New Zealand Festival artistic director Shelagh Magadza bows outby Sharon Stephenson
Photography by Nicola Edmonds
It will be a bittersweet moment for New Zealand Festival artistic director Shelagh Magadza when Wellington’s biennial arts fest bursts into life on February 23 – and her six-year stint starts winding up. She talks to Sharon Stephenson.
Magadza, the festival’s artistic director, first saw the unconventional telling of Shakespeare’s comedy – which toggles between puppetry, political humour and a Jack Russell dog – in Edinburgh three years ago.
“It was performed in Russian, with a lot of dry humour, and because it was so far removed from the original work, the audience had to follow on a revised text,” she says.
Magadza knew it was a risky move, but stuck to her artistic guns. And it ended up being a major hit.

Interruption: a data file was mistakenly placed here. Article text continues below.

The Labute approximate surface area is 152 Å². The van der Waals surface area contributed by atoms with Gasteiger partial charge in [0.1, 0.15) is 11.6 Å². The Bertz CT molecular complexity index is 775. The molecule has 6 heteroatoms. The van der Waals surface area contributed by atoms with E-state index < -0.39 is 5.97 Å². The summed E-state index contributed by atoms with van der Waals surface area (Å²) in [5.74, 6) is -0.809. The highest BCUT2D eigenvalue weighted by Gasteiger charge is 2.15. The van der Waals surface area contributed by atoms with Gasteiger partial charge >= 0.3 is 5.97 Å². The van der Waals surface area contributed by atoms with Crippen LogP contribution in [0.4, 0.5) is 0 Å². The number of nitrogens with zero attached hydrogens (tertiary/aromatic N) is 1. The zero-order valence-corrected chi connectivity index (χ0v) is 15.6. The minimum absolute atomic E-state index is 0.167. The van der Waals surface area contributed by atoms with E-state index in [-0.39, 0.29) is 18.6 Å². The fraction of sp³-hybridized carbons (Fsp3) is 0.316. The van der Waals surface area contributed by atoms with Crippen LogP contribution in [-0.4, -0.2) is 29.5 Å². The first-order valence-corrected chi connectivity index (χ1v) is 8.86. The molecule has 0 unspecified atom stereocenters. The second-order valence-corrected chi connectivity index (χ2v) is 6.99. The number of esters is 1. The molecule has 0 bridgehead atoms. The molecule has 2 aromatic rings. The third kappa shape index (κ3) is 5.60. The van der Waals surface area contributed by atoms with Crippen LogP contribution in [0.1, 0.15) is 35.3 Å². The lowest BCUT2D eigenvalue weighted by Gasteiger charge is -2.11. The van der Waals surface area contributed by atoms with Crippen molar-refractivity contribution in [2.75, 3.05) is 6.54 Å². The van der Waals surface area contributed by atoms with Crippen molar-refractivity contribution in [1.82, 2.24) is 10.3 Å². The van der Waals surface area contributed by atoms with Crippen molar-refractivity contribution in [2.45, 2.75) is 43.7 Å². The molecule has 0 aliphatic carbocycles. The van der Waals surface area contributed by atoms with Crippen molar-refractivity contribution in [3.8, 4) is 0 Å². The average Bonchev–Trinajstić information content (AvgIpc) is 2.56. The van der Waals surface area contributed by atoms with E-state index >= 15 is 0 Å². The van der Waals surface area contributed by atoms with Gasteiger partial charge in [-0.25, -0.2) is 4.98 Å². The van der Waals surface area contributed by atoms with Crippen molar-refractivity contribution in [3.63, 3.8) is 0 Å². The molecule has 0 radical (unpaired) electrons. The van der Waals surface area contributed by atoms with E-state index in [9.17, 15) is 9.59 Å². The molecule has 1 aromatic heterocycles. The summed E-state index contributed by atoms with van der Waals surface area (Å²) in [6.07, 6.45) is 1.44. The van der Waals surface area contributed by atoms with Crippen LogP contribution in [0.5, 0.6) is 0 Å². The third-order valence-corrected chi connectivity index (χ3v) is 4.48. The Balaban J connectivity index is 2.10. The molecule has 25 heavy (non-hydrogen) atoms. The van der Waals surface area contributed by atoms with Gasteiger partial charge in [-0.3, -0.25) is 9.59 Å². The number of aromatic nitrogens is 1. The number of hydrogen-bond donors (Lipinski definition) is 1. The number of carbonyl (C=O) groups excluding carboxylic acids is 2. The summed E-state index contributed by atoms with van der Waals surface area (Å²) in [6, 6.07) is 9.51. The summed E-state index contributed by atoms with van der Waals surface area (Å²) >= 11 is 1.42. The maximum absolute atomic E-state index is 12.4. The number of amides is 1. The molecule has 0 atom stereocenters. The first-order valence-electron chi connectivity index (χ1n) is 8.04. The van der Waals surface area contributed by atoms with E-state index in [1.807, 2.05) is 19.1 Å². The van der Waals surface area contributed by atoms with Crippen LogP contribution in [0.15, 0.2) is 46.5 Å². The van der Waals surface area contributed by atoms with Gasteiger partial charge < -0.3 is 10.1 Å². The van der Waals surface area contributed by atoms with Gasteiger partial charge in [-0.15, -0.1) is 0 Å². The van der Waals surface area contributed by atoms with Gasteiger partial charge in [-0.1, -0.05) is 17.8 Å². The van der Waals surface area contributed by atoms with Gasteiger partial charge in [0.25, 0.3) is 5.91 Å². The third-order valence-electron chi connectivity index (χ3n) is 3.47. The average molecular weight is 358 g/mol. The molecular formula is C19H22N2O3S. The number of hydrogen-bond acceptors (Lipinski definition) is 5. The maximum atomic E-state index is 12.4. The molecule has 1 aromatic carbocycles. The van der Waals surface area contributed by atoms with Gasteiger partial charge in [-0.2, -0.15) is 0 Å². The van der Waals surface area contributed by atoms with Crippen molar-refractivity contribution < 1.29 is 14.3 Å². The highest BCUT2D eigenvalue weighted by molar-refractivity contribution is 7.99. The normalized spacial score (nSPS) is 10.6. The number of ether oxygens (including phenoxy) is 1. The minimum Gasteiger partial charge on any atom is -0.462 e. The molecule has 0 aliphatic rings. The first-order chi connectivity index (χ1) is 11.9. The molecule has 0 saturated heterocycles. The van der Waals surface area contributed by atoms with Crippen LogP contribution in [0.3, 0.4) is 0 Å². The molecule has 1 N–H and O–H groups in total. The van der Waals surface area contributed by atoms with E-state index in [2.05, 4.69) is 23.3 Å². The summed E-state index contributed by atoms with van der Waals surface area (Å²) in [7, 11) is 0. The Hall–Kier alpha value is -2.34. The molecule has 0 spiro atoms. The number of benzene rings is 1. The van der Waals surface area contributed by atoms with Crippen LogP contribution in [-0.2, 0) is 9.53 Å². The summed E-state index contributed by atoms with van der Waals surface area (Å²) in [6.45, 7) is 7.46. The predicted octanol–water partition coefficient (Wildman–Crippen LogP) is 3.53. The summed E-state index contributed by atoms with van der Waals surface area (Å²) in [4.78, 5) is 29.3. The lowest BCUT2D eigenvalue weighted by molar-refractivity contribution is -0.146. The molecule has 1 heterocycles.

The key, she believes, is providing as broad a programme as possible. “While audiences need to feel safe, there’s also scope in the festival for acts that challenge and broaden tastes, which is also what I’m looking for.”
We’re chatting in Magadza’s cramped Wellington office, a whitewashed space collaged with posters, DVDs and books. Every so often, her eyes drift to the rubbish-strewn car park next door, as if that will help line up her thoughts.
I’d been told she likes to talk – and talk the 46-year-old does, spending a warm Friday morning untangling herself from almost two decades of memories at New Zealand’s largest arts festival. For the past six years, Magadza has been artistic director, responsible for setting the festival’s direction and selecting the 40 or so acts – theatre, music, dance, visual arts, circus and literary – that fill venues across Wellington in February and March of every second year. During alternate years, Magadza curates the Wellington Jazz Festival, luring artists such as Cassandra Wilson and Bill Frisell to the capital.